What’s the difference between an ottoman and a footstool?
A footstool is for feet but ottomans can be so much more…
The History of the Ottoman
Over the centuries, the ottoman has shown great versatility and has happily functioned as a seat, footstool, coffee table or storage option. As you might have guessed, the ottoman originated from the Ottoman Empire and was particularly fashionable in late 18th Century Turkey where they were upholstered in fabulous woven fabrics and piled high with cushions. They were used as the main seating in a house, often spanning the length of an entire wall. Gradually, they became smaller, more mobile and often featured in the centre of the room instead of being relegated to the side walls. Much later on they became coveted in exclusive members’ clubs where they were adapted further in terms of their shape, size and storage options.
What is the difference between an Ottoman and a Footstool?
The difference between an ottoman and a footstool is that an ottoman’s design & fabric upholstery tends to coordinate with an existing piece of furniture, and a footstool typically does not match a specific chair nor does it have to be upholstered. Also, an Ottoman is considered a low upholstered seat without a back or arms while a footstool is a low stool for resting the feet on when sitting, and a hassock is a low stool or a padded cushion that serves as a leg rest or a seat.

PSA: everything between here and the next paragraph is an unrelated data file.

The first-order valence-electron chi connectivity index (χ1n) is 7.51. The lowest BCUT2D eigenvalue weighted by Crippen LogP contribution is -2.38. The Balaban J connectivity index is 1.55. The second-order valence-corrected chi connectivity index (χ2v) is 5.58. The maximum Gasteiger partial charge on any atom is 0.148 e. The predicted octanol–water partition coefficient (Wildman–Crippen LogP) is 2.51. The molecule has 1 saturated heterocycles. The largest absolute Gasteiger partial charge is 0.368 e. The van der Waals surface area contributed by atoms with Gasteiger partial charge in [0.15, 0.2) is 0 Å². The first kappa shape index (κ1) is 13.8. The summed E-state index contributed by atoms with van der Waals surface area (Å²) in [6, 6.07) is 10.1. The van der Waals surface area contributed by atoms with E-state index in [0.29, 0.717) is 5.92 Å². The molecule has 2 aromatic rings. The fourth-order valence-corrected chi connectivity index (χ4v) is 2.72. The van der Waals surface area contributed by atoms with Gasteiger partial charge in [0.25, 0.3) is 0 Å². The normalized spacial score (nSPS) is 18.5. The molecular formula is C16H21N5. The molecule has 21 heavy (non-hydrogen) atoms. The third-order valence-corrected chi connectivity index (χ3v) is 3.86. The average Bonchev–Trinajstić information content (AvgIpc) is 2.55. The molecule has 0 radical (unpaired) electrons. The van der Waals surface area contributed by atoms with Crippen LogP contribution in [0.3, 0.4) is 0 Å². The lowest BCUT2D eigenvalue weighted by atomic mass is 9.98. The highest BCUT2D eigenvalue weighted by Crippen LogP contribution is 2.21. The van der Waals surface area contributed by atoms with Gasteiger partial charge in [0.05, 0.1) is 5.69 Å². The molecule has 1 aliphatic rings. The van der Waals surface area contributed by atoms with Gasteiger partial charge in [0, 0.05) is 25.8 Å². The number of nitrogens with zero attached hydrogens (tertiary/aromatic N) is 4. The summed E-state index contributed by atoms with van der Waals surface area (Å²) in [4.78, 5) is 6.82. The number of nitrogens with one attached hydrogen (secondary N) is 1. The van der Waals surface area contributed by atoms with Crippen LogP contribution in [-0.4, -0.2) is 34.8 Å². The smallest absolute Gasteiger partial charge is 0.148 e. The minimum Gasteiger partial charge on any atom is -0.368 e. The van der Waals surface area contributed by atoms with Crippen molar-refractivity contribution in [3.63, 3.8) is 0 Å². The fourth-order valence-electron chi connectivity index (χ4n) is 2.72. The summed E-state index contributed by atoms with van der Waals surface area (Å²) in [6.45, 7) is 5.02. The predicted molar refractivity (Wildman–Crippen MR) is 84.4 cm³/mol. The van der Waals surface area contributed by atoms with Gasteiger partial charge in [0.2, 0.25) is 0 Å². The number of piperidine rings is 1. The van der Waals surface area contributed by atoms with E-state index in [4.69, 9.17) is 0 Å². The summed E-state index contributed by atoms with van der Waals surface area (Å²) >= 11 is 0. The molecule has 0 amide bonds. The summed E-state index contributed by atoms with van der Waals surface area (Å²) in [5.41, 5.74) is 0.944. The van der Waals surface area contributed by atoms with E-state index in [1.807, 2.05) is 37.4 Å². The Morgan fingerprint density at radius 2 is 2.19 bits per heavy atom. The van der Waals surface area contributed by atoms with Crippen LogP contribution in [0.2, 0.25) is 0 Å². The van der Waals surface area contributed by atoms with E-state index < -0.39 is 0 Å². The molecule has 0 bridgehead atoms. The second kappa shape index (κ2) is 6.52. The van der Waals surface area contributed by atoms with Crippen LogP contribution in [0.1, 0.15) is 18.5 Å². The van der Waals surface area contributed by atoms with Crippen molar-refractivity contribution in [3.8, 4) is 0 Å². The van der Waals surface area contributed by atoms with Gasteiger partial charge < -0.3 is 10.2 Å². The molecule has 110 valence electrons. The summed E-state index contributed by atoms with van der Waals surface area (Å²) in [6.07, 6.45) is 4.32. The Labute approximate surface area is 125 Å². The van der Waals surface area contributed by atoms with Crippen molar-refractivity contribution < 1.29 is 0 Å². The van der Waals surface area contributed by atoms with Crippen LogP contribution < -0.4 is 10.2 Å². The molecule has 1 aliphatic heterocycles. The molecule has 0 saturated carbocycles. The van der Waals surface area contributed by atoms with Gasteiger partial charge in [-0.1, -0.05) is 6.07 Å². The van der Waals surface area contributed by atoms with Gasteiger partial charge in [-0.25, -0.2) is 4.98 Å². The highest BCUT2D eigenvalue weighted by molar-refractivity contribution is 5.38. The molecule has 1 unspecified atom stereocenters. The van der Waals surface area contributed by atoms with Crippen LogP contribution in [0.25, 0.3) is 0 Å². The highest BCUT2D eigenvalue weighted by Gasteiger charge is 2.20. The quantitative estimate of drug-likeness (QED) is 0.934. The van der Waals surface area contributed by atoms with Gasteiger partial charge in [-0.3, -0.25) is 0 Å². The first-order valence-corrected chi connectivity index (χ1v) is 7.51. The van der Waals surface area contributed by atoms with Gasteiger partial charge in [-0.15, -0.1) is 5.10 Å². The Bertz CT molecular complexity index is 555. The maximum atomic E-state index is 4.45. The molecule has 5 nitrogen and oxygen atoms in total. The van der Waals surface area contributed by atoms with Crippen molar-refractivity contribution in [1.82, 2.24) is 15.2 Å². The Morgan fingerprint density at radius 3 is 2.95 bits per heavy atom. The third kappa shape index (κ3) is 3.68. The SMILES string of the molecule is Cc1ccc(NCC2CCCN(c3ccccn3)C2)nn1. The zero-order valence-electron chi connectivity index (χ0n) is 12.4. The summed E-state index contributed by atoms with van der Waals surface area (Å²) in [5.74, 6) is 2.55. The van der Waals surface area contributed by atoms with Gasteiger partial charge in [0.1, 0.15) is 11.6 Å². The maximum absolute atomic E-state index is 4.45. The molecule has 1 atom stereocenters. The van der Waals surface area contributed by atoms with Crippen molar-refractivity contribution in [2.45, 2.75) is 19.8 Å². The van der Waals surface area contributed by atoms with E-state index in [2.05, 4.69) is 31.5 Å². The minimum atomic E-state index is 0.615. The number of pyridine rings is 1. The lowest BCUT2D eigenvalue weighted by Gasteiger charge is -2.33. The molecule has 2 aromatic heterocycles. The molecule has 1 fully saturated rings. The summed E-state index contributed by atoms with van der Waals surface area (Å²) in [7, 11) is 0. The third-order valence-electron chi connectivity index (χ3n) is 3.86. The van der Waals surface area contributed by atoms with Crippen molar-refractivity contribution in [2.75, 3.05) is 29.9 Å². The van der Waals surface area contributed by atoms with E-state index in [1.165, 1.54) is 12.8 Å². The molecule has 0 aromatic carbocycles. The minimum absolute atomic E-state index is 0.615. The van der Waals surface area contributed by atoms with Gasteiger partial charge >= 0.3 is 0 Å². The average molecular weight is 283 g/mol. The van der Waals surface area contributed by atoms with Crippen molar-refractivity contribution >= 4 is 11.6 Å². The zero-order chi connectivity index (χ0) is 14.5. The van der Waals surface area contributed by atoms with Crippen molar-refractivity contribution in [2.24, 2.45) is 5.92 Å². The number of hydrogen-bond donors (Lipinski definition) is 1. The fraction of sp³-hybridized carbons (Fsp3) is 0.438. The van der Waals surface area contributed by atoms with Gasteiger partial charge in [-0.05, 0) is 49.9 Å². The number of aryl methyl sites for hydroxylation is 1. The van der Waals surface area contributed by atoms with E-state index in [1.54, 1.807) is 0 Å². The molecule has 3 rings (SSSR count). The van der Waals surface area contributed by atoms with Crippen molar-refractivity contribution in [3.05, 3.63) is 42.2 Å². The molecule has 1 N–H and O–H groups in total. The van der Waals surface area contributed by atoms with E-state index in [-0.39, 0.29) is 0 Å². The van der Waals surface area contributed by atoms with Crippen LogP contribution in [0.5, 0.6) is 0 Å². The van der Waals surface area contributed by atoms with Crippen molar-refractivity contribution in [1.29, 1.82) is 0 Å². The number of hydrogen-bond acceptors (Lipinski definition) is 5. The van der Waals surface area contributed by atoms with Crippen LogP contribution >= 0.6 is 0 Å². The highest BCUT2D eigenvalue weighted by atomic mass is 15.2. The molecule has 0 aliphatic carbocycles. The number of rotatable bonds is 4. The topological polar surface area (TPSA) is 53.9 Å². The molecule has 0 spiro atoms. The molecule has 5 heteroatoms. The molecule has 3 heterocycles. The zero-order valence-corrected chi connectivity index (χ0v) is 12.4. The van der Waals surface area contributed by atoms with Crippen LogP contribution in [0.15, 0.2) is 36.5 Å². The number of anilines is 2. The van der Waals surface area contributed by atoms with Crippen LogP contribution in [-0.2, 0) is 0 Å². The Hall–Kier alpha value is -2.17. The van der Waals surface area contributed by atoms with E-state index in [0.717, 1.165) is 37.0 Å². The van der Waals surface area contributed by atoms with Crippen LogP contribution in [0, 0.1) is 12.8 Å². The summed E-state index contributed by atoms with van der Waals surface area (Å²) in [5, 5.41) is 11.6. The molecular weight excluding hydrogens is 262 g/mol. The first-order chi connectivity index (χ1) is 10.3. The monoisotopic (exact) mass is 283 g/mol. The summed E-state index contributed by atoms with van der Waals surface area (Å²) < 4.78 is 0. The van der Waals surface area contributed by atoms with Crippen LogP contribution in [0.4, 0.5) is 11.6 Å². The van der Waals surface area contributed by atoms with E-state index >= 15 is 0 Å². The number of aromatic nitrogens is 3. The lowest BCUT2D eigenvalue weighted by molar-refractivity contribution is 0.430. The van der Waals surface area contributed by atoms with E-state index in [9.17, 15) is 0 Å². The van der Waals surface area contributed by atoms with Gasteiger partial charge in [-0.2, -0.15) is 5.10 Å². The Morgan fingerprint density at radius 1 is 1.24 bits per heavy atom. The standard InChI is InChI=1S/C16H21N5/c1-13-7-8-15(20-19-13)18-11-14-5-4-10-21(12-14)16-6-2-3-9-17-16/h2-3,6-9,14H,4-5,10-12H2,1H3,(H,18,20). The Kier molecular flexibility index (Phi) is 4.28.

I think of them as ‘feature furniture’ that draws the eye to the centre of a room where there’s homely warmth and life. I’m thinking of how it looks when you enter a room and see a large ottoman on a beautiful rug, resting on top is a tray of tea, a favourite magazine or rested feet in a pair of cosy socks.
I design and make mine with this versatility in mind and give them a super-soft yet durable wool finish and a firm filling that is suitable for feet, cocktails or coffee.
As well as our standard sizes, I’m happy to make bespoke ottomans to fit any room size. Customers have requested super-sized versions and also much smaller ones to fit into specific spaces such as an alcove. You don’t have to provide a fancy technical drawing, just an idea, a pencil sketch or a photo will do. Almost any aspect can be bespoke – the legs, dimensions, buttons, filling firmness etc. Perhaps I’ll do a wall-length ottoman one day!